Critical Access Hospitals
Through their emergency departments, critical access hospitals can provide vital emergency care to patients in cardiac arrest. The primary eligibility requirements for critical access hospitals include:
- 25 or fewer acute care impatient beds.
- Location more than 35 miles from another hospital.
- Maintenance of an annual average length stay of 96 hours or less for acute care patients.
- Provision of 24/7 emergency care services.
Critical access hospitals in rural areas have issues with recruitment & retention of providers, are often staffed by one medical doctor, and make use of locum providers, "travelers," and mid-level providers. These hospitals see a low volume of high acuity patients, and providers often have less experience responding to high acuity emergencies such as an out-of-hospital cardiac arrest. To fill gaps in staff and experience, many critical access hospitals make use of telemedical services, which connect their emergency department by dedicated line to a team of emergency medical providers in an urban setting.
The evaluation of the critical access hospitals cardiac subsystem of care includes:
- Mapping of the critical access hospitals' response processes to out-of-hospital cardiac arrest calls. The resulting process flow maps in conjunction with time stamp data may assist the critical access hospital's continuous quality improvement efforts. System wide mapping allows the medical director to follow patient care from start to finish on any case.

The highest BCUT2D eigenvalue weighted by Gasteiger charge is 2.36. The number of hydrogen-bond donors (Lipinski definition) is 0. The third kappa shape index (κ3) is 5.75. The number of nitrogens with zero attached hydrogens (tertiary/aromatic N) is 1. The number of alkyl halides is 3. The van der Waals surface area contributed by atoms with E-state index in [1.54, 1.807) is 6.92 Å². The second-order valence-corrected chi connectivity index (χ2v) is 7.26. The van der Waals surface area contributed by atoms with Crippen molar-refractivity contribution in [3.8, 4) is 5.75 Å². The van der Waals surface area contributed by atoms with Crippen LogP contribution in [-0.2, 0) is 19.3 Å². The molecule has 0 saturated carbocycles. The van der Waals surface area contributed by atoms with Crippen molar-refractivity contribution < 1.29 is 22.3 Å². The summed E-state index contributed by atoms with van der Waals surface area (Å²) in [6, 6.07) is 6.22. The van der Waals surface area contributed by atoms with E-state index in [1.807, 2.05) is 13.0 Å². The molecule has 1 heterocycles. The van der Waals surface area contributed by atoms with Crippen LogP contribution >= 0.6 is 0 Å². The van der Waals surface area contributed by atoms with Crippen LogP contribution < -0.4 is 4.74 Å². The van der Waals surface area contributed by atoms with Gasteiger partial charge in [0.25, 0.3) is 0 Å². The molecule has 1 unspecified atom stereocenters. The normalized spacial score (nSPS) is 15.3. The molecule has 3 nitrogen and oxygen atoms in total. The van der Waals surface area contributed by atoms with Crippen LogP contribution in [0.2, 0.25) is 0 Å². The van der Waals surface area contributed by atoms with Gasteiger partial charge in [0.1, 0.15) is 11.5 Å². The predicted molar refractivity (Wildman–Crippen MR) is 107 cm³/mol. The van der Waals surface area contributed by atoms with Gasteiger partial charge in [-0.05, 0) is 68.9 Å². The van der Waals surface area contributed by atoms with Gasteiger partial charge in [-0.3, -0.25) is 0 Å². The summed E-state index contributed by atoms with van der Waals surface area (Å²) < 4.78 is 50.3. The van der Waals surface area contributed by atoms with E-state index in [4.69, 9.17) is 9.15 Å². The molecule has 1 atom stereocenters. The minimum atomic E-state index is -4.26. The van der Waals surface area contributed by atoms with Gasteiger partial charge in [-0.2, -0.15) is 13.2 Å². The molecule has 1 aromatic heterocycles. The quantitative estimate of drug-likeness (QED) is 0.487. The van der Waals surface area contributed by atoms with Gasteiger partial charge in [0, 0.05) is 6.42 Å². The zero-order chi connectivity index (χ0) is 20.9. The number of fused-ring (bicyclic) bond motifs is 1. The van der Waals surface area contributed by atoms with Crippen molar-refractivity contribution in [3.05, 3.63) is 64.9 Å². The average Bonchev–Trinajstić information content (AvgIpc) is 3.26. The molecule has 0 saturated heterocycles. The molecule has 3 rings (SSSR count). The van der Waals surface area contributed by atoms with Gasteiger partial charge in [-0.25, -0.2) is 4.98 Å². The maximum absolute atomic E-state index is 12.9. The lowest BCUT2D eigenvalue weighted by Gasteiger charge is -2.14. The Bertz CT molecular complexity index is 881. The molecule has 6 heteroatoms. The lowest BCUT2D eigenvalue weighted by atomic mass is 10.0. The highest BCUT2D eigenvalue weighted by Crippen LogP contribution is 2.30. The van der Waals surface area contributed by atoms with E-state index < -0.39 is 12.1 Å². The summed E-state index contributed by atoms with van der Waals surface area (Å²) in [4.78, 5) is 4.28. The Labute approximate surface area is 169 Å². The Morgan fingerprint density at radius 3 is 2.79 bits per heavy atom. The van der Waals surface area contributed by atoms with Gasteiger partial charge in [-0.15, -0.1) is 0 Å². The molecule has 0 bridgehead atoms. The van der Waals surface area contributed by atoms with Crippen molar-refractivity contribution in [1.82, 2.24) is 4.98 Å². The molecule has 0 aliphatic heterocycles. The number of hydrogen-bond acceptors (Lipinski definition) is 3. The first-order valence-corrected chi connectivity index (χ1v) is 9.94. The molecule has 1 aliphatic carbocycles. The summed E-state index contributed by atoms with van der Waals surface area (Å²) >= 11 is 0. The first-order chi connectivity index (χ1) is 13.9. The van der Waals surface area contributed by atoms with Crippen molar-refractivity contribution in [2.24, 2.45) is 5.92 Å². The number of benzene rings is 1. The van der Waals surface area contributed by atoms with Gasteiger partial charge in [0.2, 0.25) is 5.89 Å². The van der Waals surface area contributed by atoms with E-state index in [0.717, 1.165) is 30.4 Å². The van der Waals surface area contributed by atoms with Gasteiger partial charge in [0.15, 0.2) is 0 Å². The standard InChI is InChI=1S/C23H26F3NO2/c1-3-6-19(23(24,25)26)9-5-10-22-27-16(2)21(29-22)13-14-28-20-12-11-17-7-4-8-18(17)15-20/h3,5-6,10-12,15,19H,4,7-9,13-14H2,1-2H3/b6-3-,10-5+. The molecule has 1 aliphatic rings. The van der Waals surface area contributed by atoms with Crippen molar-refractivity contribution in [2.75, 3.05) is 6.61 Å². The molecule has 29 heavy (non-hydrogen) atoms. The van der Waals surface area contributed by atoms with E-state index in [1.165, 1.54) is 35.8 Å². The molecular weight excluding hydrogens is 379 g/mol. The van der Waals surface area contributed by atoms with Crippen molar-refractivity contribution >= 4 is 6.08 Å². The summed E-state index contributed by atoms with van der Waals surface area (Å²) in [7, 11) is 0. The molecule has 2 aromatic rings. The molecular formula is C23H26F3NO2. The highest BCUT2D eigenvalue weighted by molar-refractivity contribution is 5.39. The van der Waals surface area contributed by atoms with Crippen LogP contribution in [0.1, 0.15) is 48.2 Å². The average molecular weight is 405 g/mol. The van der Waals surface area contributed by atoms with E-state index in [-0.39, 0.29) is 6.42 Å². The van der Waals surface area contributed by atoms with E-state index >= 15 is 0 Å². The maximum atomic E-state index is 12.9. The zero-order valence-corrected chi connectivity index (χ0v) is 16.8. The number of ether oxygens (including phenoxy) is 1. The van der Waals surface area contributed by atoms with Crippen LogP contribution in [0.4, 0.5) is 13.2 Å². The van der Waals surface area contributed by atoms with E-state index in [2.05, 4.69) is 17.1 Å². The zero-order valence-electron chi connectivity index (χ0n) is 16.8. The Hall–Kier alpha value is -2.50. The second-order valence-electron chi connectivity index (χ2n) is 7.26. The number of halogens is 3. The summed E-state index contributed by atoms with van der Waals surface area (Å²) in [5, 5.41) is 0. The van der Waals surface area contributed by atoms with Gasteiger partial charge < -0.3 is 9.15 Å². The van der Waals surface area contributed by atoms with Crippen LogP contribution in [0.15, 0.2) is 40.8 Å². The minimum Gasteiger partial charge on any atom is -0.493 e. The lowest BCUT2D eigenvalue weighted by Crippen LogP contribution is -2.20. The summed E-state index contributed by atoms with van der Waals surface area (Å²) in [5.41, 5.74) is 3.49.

- System-wide exercises to test and improve critical access hospitals' documentation procedures and communication with other subsystems.
Barriers to Efficiency
- Critical access hospitals' staffing is reduced at nights. Physicians are not required to be on site, but has to meet criteria for response that varies by hospital and state.
- Critical access hospitals often provide limited services in cardiac care and thus maintain agreements with tertiary care facilities regarding transfer of cardiac arrest patients.
- Critical access hospitals face challenges in the adoption of electronic health records due to limited resources and connectivity issues such as broadband availability.
- Critical Access Hospitals, Rural Health Information Hub
- Hospital Response, Every Second Counts. Every Action Matters. A Community Response Planning Guide for Sudden Cardiac Arrest, The Medtronic Foundation Heart Rescue Project
- RACE CARS – Regional Approach to Cardiovascular Emergencies (RACE) Cardiac Arrest Resuscitation System (CARS), North Carolina
Cardiac Arrest Protocols and Resources
- 2015 Cardiopulmonary Resuscitation & Emergency Cardiac Care Guidelines, American Heart Association
- Center for Resuscitation Science, Department of Emergency Medicine at the University of Pennsylvania
- Theheart.org, WebMD
EKG Data Transfer
- LIFENET System, Physio-Control
Health Information Exchange
- Iowa Health Information Network
- Minnesota e-Health
- Nebraska Health Information Initiative
- North Dakota Health Information Network
- South Dakota Health Link
- Wyoming Electronic Health Record Incentive